“The best of times and the worst of times” – Charles Dickens wrote 160 years ago to begin his novel A Tale of Two Cities. But today we’re not dealing with two cities. It’s now a tale of two countries – of two nations.
In one of them, things are looking up. Economic indicators are positive. Bankers bonuses are huge once more. Their house prices are booming. And champagne corks popping.
But in our nation, “it’s the worst of times”. Our people suffering. Prices are rising. The real value of pay is still falling for many, along with worsening job security and any sense of hope that things will get better.
These two countries are now separated by a deep dark abyss. While politicians of all parties cluster and cling to one side of that divide, tripping over each other for the approval of big business, our people are left vulnerable, exploited and alone.
And the worst thing is, our tale is not fiction. It’s a living tragedy. It’s a tale where working women are hit hardest, as public services are devastated. It’s a tale where a quarter of a million of our members are struggling on a minimum wage that falls in real terms every month.
It’s a tale where we are told that unemployment is falling and yet we’ve seen a trebling of zero-hour contracts. It’s a tale where many of our members struggle to pay their utility bills. But where 30% of their water bill is grabbed as profit by the multi-national companies who avoid paying tax. It’s a tale where nurses work longer hours with no extra pay and where carers are forced to treat their patients like commodities.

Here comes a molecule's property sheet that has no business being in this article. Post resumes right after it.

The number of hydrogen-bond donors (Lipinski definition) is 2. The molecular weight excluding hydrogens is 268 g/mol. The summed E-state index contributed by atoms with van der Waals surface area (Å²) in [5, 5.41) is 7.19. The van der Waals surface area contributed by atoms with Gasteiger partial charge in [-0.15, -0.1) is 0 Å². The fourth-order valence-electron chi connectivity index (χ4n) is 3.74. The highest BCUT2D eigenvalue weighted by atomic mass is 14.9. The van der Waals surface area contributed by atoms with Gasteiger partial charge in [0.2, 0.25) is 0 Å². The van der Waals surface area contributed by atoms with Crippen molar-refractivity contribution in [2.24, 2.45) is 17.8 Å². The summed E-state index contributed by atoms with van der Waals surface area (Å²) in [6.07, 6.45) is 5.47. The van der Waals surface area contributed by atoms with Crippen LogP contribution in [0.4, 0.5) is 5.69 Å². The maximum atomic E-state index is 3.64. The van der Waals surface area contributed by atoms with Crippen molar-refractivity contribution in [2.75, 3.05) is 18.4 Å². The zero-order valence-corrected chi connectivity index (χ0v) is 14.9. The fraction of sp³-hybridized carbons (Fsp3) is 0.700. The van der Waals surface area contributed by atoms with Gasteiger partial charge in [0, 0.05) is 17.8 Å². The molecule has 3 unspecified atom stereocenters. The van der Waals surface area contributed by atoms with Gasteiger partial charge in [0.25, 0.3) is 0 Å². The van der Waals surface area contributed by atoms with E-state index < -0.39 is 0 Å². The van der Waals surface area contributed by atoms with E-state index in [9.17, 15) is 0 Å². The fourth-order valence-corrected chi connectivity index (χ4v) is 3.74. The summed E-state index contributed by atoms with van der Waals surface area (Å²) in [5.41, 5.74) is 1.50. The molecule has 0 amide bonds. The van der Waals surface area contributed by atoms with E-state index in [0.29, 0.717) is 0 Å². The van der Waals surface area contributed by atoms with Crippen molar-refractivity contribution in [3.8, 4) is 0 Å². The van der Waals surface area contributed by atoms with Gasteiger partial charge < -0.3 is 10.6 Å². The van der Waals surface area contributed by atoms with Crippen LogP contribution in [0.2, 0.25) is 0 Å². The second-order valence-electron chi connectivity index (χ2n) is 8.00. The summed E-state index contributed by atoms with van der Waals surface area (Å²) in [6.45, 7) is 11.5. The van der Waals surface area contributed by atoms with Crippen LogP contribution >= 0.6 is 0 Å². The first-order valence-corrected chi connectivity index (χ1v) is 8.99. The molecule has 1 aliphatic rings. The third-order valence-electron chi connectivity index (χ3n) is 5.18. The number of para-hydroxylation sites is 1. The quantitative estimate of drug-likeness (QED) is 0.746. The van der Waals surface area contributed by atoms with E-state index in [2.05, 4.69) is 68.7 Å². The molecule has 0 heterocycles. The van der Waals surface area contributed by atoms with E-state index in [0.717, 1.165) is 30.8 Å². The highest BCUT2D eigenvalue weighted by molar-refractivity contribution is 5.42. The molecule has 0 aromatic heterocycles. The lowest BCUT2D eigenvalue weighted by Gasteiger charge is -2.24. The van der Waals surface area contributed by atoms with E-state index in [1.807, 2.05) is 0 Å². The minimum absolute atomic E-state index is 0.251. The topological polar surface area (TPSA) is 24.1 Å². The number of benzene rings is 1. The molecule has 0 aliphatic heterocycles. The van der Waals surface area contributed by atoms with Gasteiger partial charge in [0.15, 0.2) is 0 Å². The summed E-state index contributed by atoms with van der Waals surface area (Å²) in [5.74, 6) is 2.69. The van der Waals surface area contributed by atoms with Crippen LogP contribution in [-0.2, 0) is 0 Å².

Well-funded, responsive and accessible public services are essential to healing the divide – provided efficiently, but not for profit. Where the people who deliver our services are properly rewarded, valued and heard. Where the people who use them are listened to and learned from. But under the coalition’s cuts this can’t happen.
It is Labour’s responsibility to stand-up against this, to pull away from that middle ground and to present a real opposition. They must do it now.
It is not the role of any ‘opposition’ to support the Tories in principle and then quibble over the small print. And when we fight on pay we don’t expect Labour to disagree: ‘opposition’ means opposing the government, not us.
And when it comes to its election manifesto we want clear categorical policies. We want to understand how we’ll fund local authorities will be funded, build houses and get our kids back to work. And we want a Labour party that is recognisable by its responsibility to labour.
It is all very well Ed Miliband talking about ‘One Nation’, but he has to explain who’s in it. Because the nation that we’re focussed on requires a new agenda: a moratorium on job cuts in our public services, genuinely progressive taxes, a rise in child benefit, greater financial freedoms for local councils, a review of social care, a real living wage, and scrapping of the health and social care act so that we have no privatisation of our NHS.
Dave Prentis is the General Secretary of UNISON